University of Texas Says 'Eyes of Texas' Song Not Racist After 18K Signed Petition to Keep It

The University of Texas said Tuesday that its controversial school song "The Eyes of Texas" does not have racist intent, months after more than 18,000 people signed a petition to keep it.

The song, which was first performed in 1903 by white people in black costume makeup—better known as "blackface"—came under scrutiny last summer as students and athletes viewed its historical connotation as having racist ties.

In June, the university's football team, the Texas Longhorns, released a statement calling for the song to be discontinued amid racial justice protests across the country.

The players also sparked outrage among alumni for choosing to leave the field rather than taking part in singing the song with fans after several games. In response, a group of alumni and fans created a petition with 18,872 signatures to keep the song and celebrate is as a symbol of "unity."

Following the months-long controversy, a highly anticipated 58-page-report commissioned by school President Jay Hartzell and released on Tuesday, determined that the song has "no racist intent."

"Historical facts add complexity and richness to the story of a song that debuted in a racist setting, exceedingly common for the time, but, as the preponderance of research showed, had no racist intent," the report stated. "'The Eyes of Texas' should not only unite us, but hold all of us accountable to our institution's core values."

The Eyes of Texas
The University of Texas said Tuesday that its song "The Eyes of Texas," has "no racist intent" after student athletes protested its history last summer. Here, Texas Longhorn players stand for the song after defeating the West Virginia Mountaineers at Darrell K Royal-Texas Memorial Stadium on November 7, 2020 in Austin, Texas. Tim Warner/Getty Images

For more reporting on this topic, see below from Newsweek's Dan Cancian:

Routinely played before and after each Longhorns football game, "The Eyes of Texas" is set to the tune of the folk song "I've Been Working on the Railroad," which was released in 1894. Nine years later, University of Texas student John Sinclair first performed the Texas-specific song he had himself written.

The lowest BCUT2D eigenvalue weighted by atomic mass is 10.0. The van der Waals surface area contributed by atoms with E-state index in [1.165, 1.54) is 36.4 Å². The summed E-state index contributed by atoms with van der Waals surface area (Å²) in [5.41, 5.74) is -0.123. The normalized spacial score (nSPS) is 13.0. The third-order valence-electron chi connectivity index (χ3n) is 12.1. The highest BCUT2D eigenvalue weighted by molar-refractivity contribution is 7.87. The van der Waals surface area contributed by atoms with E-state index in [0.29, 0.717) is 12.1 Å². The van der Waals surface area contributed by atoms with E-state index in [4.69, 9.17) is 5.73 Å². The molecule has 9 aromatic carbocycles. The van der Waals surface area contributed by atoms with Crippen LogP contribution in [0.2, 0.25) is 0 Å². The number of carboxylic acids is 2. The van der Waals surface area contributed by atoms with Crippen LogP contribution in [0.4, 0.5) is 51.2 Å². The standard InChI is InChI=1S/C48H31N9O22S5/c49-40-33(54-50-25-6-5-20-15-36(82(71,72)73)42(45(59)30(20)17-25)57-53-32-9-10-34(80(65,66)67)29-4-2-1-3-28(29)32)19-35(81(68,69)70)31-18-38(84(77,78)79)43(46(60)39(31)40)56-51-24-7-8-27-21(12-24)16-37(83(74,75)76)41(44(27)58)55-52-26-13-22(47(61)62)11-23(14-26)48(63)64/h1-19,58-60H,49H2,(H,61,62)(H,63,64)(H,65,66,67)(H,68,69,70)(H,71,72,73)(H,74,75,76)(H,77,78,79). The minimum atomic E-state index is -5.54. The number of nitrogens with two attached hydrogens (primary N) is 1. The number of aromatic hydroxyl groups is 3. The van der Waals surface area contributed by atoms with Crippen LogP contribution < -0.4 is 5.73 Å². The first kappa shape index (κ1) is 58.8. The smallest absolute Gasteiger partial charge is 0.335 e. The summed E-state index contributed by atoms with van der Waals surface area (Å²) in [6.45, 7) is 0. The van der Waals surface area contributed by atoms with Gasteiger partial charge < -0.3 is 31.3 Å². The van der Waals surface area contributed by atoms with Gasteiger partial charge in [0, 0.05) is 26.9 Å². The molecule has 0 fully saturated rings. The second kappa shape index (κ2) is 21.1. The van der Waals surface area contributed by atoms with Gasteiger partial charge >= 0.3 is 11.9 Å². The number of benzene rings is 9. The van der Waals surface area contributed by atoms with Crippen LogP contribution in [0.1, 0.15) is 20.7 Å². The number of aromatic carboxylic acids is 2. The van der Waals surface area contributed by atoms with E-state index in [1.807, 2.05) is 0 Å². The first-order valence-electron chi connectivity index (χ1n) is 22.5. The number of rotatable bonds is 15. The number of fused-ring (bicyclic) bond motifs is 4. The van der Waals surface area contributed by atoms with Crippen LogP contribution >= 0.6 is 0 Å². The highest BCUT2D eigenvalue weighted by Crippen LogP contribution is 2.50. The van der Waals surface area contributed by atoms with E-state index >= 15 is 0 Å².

Sinclair, the editor of the school's Cactus yearbook and a member of the university band, wrote the song at the request of fellow band member Lewis Johnson who felt the university needed a school song and he first performed it in May 1903 at a Varsity Minstrel Show.

At the time, minstrel shows regularly featured white characters in blackface to portray plantation slaves. African American characters were regularly depicted as ignorant and the shows perpetuated the notion black people were inferior to their white counterparts.

Despite making its debut at a show with racial connotations, the song has become inextricably linked with the university and is regularly performed at major occasions.

For more reporting from the Associated Press, see below:

It has also been a sore subject for decades for some minority students. The title was taken from a favored saying of a former school president who had reportedly mimicked remarks by Confederate Gen. Robert E. Lee.

The panel was not charged with making a decision on the song's future. Hartzell, with the strong backing of the school's Board of Regents, had already decided the song would stay and insisted that did not undermine the report's credibility.

Hartzell reiterated the song will continue to be played at games and events.

One of the few issues still to be determined was campus participation, particularly among Longhorns athletes. New football coach Steve Sarkisian has said his team will sing the song "proudly" after games but the report included a recommendation that students not be required to sing it.

"Nobody has been, or will be, required to sing the song," Hartzell said.

"That's going to be going forward the way we continue to operate. We hope that as people go through the report, read through the facts, they'll find ways to participate in some way. Whether it's the case of the athletes standíng on the field, or the fans in the stands as we sing, there's going to be no punishment, no mandate, no requirement if people choose not to participate."

Hartzell said he planned to meet Tuesday with the football team and other athletes.

"They started this, they should get to hear about the report first," Hartzell said. "I hope we'll get more to a point of mutual respect where if you choose to sing and I don't, we don't necessarily judge something about each other in a stark way."